Deadweight cattle prices have continued to rise above the £4/kg mark with strong retail demand driving up values, AHDB figures show.
In the week ending 24 April, the GB all-prime cattle average gained a further 2.5p/kg to reach 406.2p/kg.
Figures for cattle rose across all classes.
Beef cattle prices and changes for the week ending 24 April 2021
|Cattle class||Price (p/kg)||Increase (p/kg)|
|Young bulls (overall)||401.1||5.4|
Liveweight cattle prices have also continued upwards, according to auction market figures.
In the seven days to 27 April, marts saw total prime cattle numbers up by 1% and values rise by 2.08p/kg to 213.7p/kg. Steers rose by an average of 2.53p/kg to 222.8p/kg, but heifers increased only marginally (0.45p/kg) to 229.8p/kg.
As with deadweight sales, young bulls saw the biggest average increase of 4.24p/kg to 213.6p/kg.
At Harrison and Hetherington’s primestock sale on Monday 26 April, prices peaked at 300p/kg for a Limousin-cross heifer. The heifer was part of a consignment that sold for an average of 274.5p/kg. Steer prices were also topped by a Limousin at 258.5p/kg.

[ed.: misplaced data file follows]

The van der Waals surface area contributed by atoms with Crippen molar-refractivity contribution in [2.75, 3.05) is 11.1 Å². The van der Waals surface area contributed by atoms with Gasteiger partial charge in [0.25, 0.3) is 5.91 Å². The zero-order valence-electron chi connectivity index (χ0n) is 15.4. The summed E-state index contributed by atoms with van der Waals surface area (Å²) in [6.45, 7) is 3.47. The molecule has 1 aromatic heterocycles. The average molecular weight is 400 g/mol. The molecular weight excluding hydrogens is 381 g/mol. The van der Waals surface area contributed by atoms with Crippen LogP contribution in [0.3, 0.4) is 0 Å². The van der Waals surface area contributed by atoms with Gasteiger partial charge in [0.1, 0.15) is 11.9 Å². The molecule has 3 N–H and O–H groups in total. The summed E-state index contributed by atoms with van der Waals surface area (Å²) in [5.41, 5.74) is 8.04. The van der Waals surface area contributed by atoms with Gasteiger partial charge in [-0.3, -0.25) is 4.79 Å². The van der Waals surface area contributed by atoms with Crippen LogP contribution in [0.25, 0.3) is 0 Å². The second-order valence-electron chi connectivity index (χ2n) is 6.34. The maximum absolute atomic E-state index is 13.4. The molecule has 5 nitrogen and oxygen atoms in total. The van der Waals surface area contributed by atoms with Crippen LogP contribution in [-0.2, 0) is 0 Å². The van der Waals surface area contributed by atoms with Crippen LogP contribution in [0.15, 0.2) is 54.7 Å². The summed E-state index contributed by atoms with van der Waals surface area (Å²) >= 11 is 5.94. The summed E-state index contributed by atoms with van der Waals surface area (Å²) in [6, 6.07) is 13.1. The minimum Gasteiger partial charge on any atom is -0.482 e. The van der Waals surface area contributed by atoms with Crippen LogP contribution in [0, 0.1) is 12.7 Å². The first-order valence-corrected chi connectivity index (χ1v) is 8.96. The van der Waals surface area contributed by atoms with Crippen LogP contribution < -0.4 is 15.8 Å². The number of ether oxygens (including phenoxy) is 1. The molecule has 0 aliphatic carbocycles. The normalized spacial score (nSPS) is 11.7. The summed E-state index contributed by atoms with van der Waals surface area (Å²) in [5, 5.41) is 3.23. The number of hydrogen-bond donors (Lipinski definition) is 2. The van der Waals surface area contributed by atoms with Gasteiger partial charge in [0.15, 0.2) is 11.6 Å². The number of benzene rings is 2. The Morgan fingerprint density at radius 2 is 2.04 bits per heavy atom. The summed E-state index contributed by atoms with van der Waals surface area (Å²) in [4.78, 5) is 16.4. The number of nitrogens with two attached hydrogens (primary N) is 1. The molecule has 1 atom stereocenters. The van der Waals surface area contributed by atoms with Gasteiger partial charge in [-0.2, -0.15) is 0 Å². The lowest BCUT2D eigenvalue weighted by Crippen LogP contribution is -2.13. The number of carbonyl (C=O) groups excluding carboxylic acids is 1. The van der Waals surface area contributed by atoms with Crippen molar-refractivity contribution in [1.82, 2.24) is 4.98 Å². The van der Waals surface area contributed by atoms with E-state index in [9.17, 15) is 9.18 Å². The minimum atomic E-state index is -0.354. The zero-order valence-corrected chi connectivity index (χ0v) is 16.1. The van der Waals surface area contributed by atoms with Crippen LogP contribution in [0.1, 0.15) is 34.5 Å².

AHDB red meat lead analyst Duncan Wyatt said the firm market contrasted strongly with carcass balancing issues experienced at the same stage 12 months ago.
Panic buying was rife and shoppers stocked up on cheap mince as the first Covid-19 lockdowns were enforced. While mince sales soared, top cuts were ignored and built up in cold storage, undermining carcass values.
Since then, consumers have broadened their choice of cuts and the market has gone from strength to strength.
“Even greater volumes have been moving through retail channels,” said Mr Wyatt.
The high demand comes against a backdrop of tight domestic supply. Domestic cattle registrations were slightly down in 2019 compared with 2018, so finished cattle numbers coming through now could remain tight for some time to come.
Prime slaughter estimates totalled 32,900 head in the week ending 24 April – 400 down on a year ago, but up 600 on a week earlier.
Beef farmers appear to be capitalising on the lack of supply and high prices by putting forward a greater proportion of younger cattle, Mr Wyatt said.
However, he warned that the firm market could come under pressure as food-service outlets reopen post-lockdown.
“The food-service market is fertile territory for imported beef, and so demand for British product may start to wane,” he suggested.